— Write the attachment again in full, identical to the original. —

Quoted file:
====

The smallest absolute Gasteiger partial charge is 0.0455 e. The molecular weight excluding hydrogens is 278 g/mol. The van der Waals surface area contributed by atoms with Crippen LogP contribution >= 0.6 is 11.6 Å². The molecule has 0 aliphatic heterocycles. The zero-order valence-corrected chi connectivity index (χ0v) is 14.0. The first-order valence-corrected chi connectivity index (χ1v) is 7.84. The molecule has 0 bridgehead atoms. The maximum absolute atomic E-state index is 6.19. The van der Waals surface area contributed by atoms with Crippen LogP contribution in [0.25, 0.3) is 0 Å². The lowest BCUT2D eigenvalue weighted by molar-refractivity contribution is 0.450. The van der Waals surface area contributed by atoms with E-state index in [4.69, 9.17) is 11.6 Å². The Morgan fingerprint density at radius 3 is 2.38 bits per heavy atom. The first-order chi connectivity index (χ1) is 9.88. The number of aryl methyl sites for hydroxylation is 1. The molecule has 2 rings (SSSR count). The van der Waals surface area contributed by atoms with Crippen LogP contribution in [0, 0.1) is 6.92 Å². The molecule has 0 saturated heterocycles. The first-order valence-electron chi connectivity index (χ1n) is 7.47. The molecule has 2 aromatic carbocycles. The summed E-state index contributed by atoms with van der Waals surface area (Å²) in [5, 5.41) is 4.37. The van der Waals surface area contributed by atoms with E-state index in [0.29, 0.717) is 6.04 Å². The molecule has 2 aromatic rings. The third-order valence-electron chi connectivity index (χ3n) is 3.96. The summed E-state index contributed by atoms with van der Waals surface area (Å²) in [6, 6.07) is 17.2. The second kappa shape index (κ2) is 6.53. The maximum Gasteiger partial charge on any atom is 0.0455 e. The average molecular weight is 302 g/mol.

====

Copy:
The smallest absolute Gasteiger partial charge is 0.0455 e. The molecular weight excluding hydrogens is 278 g/mol. The van der Waals surface area contributed by atoms with Crippen LogP contribution >= 0.6 is 11.6 Å². The molecule has 0 aliphatic heterocycles. The zero-order valence-corrected chi connectivity index (χ0v) is 14.0. The first-order valence-corrected chi connectivity index (χ1v) is 7.84. The molecule has 0 bridgehead atoms. The maximum absolute atomic E-state index is 6.19. The van der Waals surface area contributed by atoms with Crippen LogP contribution in [0.25, 0.3) is 0 Å². The lowest BCUT2D eigenvalue weighted by molar-refractivity contribution is 0.450. The van der Waals surface area contributed by atoms with E-state index in [4.69, 9.17) is 11.6 Å². The Morgan fingerprint density at radius 3 is 2.38 bits per heavy atom. The first-order chi connectivity index (χ1) is 9.88. The number of aryl methyl sites for hydroxylation is 1. The molecule has 2 rings (SSSR count). The van der Waals surface area contributed by atoms with Crippen LogP contribution in [0, 0.1) is 6.92 Å². The molecule has 0 saturated heterocycles. The first-order valence-electron chi connectivity index (χ1n) is 7.47. The molecule has 2 aromatic carbocycles. The summed E-state index contributed by atoms with van der Waals surface area (Å²) in [5, 5.41) is 4.37. The van der Waals surface area contributed by atoms with E-state index in [0.29, 0.717) is 6.04 Å². The molecule has 2 aromatic rings. The third-order valence-electron chi connectivity index (χ3n) is 3.96. The summed E-state index contributed by atoms with van der Waals surface area (Å²) in [6, 6.07) is 17.2. The second kappa shape index (κ2) is 6.53. The maximum Gasteiger partial charge on any atom is 0.0455 e. The average molecular weight is 302 g/mol.